About 15 years ago, I was the administrator of what was at the time the largest MUD in existence. I ended up in my position as a result of a coup. The previous administration had acted like a bunch of authoritarian pricks, causing all sorts of ugly petty politics. I’m a labour organizer, so it’s second nature for me to organize groups of angry workers and direct their aggression in ways which effect change. I eventually fomented open rebellion, the admin shut down the MUD to stop it, and then the guy with physical access to the server opened the MUD up and handed the virtual keys to me and my fellow co-conspirators.
I’ve only recently been a participant on here, and already I’ve run into the middle of what appears to be ongoing conflicts. I was told at one point to either dedicate months to learning the code base and implement my suggestions myself or basically cram them up my ass; I was accused just yesterday of being part of some sort of anti-bloat conspiracy. At this current moment I’m trying to figure out how an IRC channel relates to this forum, and why the petty bickering from there can result in bans here (and the concommitant trolling, counter-trolling, counter-counter-trolling, anti-trolling, counter-anti-trolling, and so forth).
All of this has got me thinking about the feasibility of projects like this which appear to be entirely or primarily organized over the Internet.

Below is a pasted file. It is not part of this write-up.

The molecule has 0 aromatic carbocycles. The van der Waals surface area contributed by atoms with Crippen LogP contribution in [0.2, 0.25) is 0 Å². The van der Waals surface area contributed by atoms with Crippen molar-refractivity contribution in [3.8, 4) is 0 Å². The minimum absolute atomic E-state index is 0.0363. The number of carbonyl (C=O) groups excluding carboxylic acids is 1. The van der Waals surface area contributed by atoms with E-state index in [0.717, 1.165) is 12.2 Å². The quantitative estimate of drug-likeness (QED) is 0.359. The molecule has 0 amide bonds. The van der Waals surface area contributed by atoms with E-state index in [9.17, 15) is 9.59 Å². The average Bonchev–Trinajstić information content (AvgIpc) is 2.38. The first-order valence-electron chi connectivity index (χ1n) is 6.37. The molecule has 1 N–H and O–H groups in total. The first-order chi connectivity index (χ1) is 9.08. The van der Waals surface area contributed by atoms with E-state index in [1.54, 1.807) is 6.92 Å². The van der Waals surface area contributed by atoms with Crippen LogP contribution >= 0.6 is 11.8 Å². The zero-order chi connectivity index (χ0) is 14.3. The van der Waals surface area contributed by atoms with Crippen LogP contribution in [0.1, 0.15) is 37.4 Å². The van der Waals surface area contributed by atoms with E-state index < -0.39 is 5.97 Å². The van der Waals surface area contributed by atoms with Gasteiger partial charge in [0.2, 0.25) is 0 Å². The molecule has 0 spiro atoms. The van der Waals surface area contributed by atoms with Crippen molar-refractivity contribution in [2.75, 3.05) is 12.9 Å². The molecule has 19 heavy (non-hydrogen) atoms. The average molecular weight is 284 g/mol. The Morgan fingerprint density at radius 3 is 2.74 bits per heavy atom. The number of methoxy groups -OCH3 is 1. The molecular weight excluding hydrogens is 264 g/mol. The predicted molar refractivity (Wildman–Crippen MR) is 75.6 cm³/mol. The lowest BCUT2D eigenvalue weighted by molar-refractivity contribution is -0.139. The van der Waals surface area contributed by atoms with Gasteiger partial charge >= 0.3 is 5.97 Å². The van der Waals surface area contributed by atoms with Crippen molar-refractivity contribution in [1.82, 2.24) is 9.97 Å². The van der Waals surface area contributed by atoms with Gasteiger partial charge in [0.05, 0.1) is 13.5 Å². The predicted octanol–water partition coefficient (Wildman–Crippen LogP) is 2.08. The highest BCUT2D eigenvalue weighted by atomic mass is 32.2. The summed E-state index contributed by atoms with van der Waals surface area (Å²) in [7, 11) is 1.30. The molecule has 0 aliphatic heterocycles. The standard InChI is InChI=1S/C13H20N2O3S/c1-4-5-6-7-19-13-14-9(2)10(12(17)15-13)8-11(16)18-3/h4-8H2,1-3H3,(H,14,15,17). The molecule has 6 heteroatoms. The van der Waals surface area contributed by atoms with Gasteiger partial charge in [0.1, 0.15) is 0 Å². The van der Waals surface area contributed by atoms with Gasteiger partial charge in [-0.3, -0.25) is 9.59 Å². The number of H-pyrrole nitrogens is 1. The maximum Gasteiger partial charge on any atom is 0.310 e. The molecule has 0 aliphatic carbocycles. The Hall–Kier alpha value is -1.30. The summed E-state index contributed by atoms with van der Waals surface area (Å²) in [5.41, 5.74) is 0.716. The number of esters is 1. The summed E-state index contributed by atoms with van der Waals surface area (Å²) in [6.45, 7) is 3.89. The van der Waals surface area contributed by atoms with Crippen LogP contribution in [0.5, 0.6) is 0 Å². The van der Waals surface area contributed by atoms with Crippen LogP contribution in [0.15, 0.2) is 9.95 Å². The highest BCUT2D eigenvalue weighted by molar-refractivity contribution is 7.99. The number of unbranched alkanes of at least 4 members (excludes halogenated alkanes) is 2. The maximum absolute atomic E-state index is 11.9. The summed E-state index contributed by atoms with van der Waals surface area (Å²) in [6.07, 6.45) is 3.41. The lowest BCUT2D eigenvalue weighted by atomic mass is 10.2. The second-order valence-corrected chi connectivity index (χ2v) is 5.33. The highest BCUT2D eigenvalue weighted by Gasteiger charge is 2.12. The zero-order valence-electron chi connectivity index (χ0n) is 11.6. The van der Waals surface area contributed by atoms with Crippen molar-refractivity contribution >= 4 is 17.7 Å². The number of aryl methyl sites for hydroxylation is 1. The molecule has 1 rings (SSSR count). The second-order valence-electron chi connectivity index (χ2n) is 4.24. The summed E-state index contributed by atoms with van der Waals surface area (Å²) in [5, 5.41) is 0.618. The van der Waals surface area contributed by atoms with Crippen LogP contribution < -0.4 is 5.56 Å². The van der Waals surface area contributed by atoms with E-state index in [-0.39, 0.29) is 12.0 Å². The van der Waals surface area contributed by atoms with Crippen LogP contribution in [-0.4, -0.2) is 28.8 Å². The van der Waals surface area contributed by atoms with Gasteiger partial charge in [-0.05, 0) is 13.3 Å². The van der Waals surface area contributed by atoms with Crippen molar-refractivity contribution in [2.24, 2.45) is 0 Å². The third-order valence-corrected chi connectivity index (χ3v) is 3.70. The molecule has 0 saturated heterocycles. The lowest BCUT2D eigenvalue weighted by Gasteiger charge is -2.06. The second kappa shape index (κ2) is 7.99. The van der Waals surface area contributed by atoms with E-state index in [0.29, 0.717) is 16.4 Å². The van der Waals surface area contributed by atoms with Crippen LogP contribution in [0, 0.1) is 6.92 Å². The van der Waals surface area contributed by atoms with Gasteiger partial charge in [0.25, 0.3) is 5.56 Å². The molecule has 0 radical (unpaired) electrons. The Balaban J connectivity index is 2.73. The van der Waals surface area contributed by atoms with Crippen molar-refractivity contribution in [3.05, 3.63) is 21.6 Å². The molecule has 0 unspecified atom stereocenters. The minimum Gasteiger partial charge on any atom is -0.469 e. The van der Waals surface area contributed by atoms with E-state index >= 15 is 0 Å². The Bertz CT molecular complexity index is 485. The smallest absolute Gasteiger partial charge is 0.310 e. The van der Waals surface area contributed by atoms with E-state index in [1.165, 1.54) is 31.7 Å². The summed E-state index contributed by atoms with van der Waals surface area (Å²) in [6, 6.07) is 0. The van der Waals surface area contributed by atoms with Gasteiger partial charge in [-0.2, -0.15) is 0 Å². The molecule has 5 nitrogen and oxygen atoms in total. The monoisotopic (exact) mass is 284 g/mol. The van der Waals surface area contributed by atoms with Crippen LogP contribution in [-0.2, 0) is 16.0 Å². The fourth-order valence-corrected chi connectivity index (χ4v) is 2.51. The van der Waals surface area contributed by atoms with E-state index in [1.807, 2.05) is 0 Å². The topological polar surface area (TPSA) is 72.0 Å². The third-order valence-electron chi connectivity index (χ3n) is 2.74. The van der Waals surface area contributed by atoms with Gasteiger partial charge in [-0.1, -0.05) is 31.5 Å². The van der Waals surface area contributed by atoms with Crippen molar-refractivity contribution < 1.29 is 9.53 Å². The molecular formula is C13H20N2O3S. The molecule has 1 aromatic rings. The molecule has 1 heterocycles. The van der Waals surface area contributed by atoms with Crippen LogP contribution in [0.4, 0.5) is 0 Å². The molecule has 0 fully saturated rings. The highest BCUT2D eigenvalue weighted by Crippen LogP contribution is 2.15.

There was a university psych study I read about years ago which attempted to answer this very question. A control group of volunteer students was timed while attempting to complete a project while all face to face in the same room. Another group was split up into separate rooms and could communicate only by computer. The experiment could not be completed because the group working over computer became so furiously angry with each other that they had to be escorted from the building by security to keep them from physically attacking each other.
The ability for people to collaborate over computers seems to be seriously crippled by the loss of body language, facial expression, tonality of voice, and so on. There seems to be an entirely instinctive assumption of hostily when unconscious communication levels are removed, resulting in ever-escalating levels of anger and combativeness. What little work does get done appears to be the result of small groups of people working out-of-band, resulting in a sort of elitist executive committee which controls the direction of the project, creating all of the problems associated with vertical organization while maintaining the pretense of being horizontal.
What do you think? Is it possible to create a healthy collaborative project over the Internet? Or does the medium itself have limitations which prevent horizontal organization?